Agriculture briefs

UNIVERSITY PARK

Penn State sets date

for open house

Prospective students and their families are invited to explore the 17 academic majors and 22 minors of Penn State’s College of Agricultural Sciences during a spring open house on April 16 at the University Park campus.

During the open house, attendees will have the chance to learn more about the college and hear first-hand experiences from current students. Time will be dedicated for students to speak with advisers from the majors offered so that they can better understand the academic requirements, potential career pathways and learning opportunities that are available.

Afternoon tours will highlight research labs, food science facilities, livestock barns, the student farm, greenhouses and other locations connected to the College of Agricultural Sciences.

TYRONE

School FFA seeking grant

from Tractor Supply Co.

The Tyrone Area High School FFA has applied for a grant through the Tractor Supply Company Grants for Growing Campaign.

Tyrone has received such grants in the past.

“We received enough funds to purchase a Growing Tree (hydroponics system) and the growing lights and extenders to grow plants indoors. This system is used to show students how one can grow vegetable- and fruit-bearing plants in a small apartment without the use of soil,” Tiffany Hoy, Tyrone Area High School agricultural educator and FFA adviser, said in a statement.

TYRONE

Ag education lab visits elementary school

The Pennsylvania Friends of Agriculture Foundation, a division of Pennsylvania Farm Bureau and Tyrone Area Agricultural Education Program recently brought hands-on agricultural education lessons to the Tyrone Area Elementary School.

Pennsylvania Farm Bureau’s Mobile Agriculture Education Science Lab created an opportunity for students to learn about agriculture in a hands-on way.

Once stationed at the school, students entered the lab to perform science experiments that taught lessons focused on farm, food, fiber and the environment. Students in first and second grades participated in the “Thirsty Stem” lesson, which allowed them to create a model of a plant, observe the effects of capillary action and make predictions. Third- and fourth-graders received a hands-on lesson called “Snack Attack.”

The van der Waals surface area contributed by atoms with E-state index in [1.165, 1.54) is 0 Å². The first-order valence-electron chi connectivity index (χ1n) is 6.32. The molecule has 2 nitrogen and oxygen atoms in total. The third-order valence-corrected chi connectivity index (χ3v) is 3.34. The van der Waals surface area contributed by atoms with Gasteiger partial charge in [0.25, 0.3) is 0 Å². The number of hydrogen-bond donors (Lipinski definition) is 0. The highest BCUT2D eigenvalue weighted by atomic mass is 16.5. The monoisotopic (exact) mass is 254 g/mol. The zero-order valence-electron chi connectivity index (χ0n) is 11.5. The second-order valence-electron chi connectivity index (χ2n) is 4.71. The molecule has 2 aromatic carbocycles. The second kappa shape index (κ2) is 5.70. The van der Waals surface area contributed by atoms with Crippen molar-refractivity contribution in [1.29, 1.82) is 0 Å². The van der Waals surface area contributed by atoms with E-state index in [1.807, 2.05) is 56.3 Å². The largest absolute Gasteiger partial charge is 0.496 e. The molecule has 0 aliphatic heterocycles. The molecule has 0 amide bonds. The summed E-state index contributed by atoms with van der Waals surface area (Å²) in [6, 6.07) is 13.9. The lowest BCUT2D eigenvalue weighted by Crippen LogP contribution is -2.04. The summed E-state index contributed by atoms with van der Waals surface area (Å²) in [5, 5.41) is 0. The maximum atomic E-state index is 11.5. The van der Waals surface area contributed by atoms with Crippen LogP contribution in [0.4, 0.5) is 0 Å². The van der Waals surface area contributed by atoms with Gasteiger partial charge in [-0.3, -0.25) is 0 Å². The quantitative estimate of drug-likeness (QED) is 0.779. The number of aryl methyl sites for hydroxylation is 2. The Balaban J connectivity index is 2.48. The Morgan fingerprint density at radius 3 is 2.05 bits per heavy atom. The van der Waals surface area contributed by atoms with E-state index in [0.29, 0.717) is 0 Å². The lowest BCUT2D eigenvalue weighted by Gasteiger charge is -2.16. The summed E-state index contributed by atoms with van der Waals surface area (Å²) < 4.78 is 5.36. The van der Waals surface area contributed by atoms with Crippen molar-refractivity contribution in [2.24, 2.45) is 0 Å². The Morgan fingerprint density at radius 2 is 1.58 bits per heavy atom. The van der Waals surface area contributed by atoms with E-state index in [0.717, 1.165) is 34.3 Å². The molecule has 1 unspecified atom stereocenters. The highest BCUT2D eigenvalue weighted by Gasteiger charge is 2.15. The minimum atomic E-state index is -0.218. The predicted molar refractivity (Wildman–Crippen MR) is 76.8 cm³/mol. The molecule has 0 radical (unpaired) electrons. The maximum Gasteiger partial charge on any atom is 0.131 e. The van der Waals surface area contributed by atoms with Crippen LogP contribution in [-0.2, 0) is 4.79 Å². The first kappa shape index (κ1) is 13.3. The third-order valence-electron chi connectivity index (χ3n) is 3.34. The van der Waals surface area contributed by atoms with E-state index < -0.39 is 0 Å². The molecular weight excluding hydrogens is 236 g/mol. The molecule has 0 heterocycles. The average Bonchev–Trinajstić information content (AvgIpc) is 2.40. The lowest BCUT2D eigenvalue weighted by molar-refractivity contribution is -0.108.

UNIVERSITY PARK

Researchers join forces for bee research

The Center for Pollinator Research at Penn State University, in collaboration with researchers at the University of California, Davis, the University of Minnesota and Dickinson College will receive more than $2 million from the Foundation for Food and Agricultural Research and the United States Department of Agriculture to translate basic research into online decision support tools to help beekeepers and land managers maintain and expand populations of managed and wild bees.

“We know that pollinators are in decline due to multiple, interacting stressors,” said Christina Grozinger, distinguished professor of entomology, director of the Center for Pol­­linator Research and principal investigator, in a statement. “However, many of these stressors are out of the control of individual beekeepers, growers or gardeners.”

The team of researchers plans to develop national maps of forage quality, nesting resource quality, pesticide use and climatic conditions. Together with data provided by a network of cooperating beekeepers and from their own studies, the researchers will use these landscape factors to develop models that allow them to predict how managed and wild bees will fare in a particular location.

STATE COLLEGE

Documentary looks

at food technology

A screening of the acclaimed documentary “Food Evolution” will be held at 7 p.m. April 19 in the State Theatre in downtown State College.

The film takes an in-depth look at a number of controversial food issues across the globe, including genetically modified organisms.

Directed by Scott Hamilton Kennedy, “Food Evolution” travels the world from Uganda to Iowa, with narrator Neil deGrasse Tyson delivering the facts on one of today’s most vital issues, and stories from the people most affected. The film is presented by the Penn State Council on Agricultural Innovation: Scientific, Ethical, Legal, Social Issues.

For more information, or to reserve seats for the film, visit

http://thestatetheatre.org/food-evolution/.

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